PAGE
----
By Paul Hunt, Chief Human Rights Commissioner
On March 5, when the world was different, I visited Europe for work.
I cut short my visit, flew home, strictly self-isolated, developed coronavirus symptoms, and my doctor advised the swab test.
The test was self-administered in my car, parked in a quiet alley, under the direction of two medics wearing safety apparel.
Earlier they sent me a video of how to do the test and they provided additional instructions through the car window. The medics were supremely sympathetic and professional.
The result of the test showed that I have Covid-19. I report on my health status because there is nothing to hide. There is no stigma. I am working from home, take solitary walks and have a sense of solidarity with past, present and future patients.
Duties to the community
There is a little-known, but crucial, provision in the Universal Declaration of Human Rights: "Everyone has duties to the community in which alone the free and full development of their personality is possible."
In other words, human rights are not just about 'I' and 'me', they are also about 'we' and 'us'.
Experiencing coronavirus symptoms, I enjoyed the human right to medical care, but I also had a duty to the community to self-isolate, take the swab test and now studiously follow the advice of health professionals.
Others have a similar duty. Journalists have a duty to the community to do all they can to get their facts right. We all have a responsibility to challenge racism and 'othering' in all its forms. We have a duty to the community, and succeeding generations, not to mess up the environment.
In certain circumstances, it may be legitimate to lockdown, place someone in quarantine, and deport. Because these and similar measures can be abused they are subject to safeguards, for example, the measures must be proportionate and subject to independent review.
In contemporary Aotearoa, especially in the era of Covid-19, it is time to discuss our human rights duties to the community.
These duties chime with Te Tiriti and the Māori world view, such as kaitiakitanga. The discussion is long overdue.
The constructive roles of human rights
Last week, I wrote to the Prime Minister congratulating her on the government's initial response to the extraordinary challenges posed by Covid-19.
These are extremely dangerous times especially for the most vulnerable members of our communities, such as older people, disabled people, those with underlying health problems, and those living in poverty.
History demonstrates the severe and unequal impact of introduced disease on tangata whenua.
After the Government's initial positive response comes the need to ensure fair, equitable, effective, sustained, practical implementation over the long haul.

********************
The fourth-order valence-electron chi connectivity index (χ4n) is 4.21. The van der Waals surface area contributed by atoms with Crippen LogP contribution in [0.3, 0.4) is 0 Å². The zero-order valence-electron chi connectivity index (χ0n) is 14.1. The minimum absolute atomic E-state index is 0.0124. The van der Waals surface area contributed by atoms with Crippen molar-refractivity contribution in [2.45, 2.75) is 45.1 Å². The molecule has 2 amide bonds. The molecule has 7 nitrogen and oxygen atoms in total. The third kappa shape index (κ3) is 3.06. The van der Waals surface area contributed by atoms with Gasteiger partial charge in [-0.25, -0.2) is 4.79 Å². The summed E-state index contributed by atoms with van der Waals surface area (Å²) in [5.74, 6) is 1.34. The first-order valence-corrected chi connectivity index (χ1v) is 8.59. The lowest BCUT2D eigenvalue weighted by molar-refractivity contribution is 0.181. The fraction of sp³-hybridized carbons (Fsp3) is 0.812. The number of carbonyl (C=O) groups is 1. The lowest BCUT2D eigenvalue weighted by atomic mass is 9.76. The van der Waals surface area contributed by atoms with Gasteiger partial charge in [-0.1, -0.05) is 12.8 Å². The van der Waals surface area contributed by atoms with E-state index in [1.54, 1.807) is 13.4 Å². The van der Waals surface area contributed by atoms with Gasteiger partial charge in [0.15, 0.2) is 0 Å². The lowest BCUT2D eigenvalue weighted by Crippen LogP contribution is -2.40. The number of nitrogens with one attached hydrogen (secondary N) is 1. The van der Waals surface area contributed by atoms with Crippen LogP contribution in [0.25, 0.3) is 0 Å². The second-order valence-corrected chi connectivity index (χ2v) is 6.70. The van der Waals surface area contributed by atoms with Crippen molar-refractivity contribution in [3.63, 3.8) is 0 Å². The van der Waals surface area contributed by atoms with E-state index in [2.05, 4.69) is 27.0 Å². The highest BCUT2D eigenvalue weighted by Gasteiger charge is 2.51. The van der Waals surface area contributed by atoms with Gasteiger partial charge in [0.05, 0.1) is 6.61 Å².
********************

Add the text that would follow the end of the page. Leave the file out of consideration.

During the last year, the Human Rights Commission has demonstrated the constructive roles that human rights and Te Tiriti o Waitangi can play across a range of policy-settings.
Today, the Commission is ready to help the Government ensure its response to Covid-19 is fair and benefits from the insights provided by the country's national and international human rights commitments.
Such collaboration has already begun, for example Commissioner Paula Tesoriero has joined the Disability Sector Leadership Group which was recently established in response to the Covid-19 crisis.
Holding to account
On behalf of all individuals and communities, the Commission will ensure that new powers, and the exercise of existing powers, are subject to proper safeguards and review. Our job is to check that quarantine, deportations and similar measures are fair, just and proportionate.
This is the classic role of a civil liberties organisation. But the Commission is not the Civil Liberties Commission, it is the Human Rights Commission.
So, we will hold government accountable across the whole spectrum of human rights, including the right to effective healthcare and protection, and the right to a dignified life.
We will review whether Minister Robertson's suitably ambitious budgetary measures deliver for all.
Engaging with communities
The Commission will also keep as close as possible to all our communities, especially the most disadvantaged. We will do everything we can to ensure they are heard.
Finally, the Commission will encourage respect, empathy and kindness, while vigorously calling out corrosive inequality, discrimination, xenophobia and 'othering'.
To see more information, resources and news about COVID-19, click here.